“But far more numerous was the herd of such Who think too little, and who talk too much.” –John Dryden. During the early 1960s, I was assistant editor of The Newfoundland Examiner, a weekly tabloid published in St. John’s. It was a journal launched to provide progressive news and views that were not likely to be found in the province’s conservative media. Our sole reporter was Malcolm (“Mac”) Maclaren, who had earlier emigrated to Newfoundland from England. He and I were boarders in a lodge owned by Mrs. Penny (not her real name), and she became a good friend as well as a good host. One evening, however, her friendship with Mac was sorely tested. She had a dentist’s appointment at 8 o’clock the next morning, but her alarm clock was broken, so she was worried about getting there on time. “Oh, that’s all right, Mrs. Penny,” Mac assured her.…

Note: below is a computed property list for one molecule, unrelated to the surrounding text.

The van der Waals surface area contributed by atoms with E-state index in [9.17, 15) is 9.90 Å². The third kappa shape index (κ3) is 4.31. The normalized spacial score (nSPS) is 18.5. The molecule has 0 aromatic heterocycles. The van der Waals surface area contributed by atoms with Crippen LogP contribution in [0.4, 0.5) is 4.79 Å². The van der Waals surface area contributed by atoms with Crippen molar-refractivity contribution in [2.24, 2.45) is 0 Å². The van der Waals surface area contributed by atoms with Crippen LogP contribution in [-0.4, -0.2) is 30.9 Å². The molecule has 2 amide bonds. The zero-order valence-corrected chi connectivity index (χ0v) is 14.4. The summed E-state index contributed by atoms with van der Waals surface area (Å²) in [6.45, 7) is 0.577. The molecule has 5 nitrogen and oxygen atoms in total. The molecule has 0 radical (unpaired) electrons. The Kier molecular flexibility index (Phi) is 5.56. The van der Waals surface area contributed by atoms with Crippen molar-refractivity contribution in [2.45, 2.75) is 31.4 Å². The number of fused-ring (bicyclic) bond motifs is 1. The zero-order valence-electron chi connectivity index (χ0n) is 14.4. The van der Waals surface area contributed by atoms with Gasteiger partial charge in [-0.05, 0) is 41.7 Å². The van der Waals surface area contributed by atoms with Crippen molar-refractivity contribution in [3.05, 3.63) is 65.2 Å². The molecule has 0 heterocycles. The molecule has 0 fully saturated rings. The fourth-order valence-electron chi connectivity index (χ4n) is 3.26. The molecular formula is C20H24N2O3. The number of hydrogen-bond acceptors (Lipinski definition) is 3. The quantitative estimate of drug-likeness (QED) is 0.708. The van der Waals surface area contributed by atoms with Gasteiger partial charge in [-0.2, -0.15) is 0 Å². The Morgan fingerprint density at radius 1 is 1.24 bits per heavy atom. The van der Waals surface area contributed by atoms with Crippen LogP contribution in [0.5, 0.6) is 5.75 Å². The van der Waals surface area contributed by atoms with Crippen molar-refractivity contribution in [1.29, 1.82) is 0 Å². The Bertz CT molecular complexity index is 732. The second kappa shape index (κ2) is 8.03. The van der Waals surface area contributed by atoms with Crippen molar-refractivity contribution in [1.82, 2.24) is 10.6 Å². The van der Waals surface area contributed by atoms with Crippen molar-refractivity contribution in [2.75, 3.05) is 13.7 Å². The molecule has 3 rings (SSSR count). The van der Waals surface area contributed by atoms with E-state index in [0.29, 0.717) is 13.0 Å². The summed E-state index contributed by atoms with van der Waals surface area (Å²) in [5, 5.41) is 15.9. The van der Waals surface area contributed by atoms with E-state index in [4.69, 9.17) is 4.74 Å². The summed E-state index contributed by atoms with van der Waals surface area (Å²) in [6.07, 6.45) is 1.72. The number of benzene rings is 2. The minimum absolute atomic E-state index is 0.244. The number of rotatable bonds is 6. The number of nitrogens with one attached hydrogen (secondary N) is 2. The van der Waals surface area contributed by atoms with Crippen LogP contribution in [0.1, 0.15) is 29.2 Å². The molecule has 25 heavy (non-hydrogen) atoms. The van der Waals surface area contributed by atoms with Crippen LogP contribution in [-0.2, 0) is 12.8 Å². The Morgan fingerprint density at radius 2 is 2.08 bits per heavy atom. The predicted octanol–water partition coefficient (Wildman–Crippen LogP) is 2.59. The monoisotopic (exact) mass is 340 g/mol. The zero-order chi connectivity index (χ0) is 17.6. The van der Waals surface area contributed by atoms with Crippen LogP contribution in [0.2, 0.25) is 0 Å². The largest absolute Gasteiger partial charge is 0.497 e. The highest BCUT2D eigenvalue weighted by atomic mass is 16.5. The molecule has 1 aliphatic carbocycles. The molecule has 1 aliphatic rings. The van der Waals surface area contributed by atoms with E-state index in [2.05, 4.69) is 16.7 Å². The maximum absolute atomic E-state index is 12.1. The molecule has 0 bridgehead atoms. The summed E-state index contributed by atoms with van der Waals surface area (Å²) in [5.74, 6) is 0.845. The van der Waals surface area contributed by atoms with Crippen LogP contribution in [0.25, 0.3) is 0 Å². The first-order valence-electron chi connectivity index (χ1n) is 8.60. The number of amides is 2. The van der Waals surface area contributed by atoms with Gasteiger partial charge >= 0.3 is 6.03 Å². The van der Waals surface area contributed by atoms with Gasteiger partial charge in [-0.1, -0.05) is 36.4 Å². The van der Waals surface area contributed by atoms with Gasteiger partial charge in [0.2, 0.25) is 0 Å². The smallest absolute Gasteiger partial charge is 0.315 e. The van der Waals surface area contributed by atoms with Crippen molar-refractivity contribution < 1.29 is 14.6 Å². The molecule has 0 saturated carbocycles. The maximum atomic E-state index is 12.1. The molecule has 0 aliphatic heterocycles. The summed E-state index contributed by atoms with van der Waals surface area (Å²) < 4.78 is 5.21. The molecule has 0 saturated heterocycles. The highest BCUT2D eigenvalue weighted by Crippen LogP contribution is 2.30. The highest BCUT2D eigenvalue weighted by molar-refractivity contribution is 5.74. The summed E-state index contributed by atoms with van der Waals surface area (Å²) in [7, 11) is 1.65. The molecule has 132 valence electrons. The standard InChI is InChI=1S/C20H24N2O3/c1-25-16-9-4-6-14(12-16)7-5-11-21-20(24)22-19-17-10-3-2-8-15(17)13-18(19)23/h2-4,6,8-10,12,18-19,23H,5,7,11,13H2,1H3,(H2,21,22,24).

This is the moment of outrage in which we should ask: how can we really make things different?
“If a police officer cannot be trusted with a holstered duty weapon in this setting, they cannot be trusted in any setting.”
“Please prohibit all students, including on-duty student police officers, from bringing weapons to class”
“The recent deregulation of firearms at MUN has normalized the excessive use of police force.”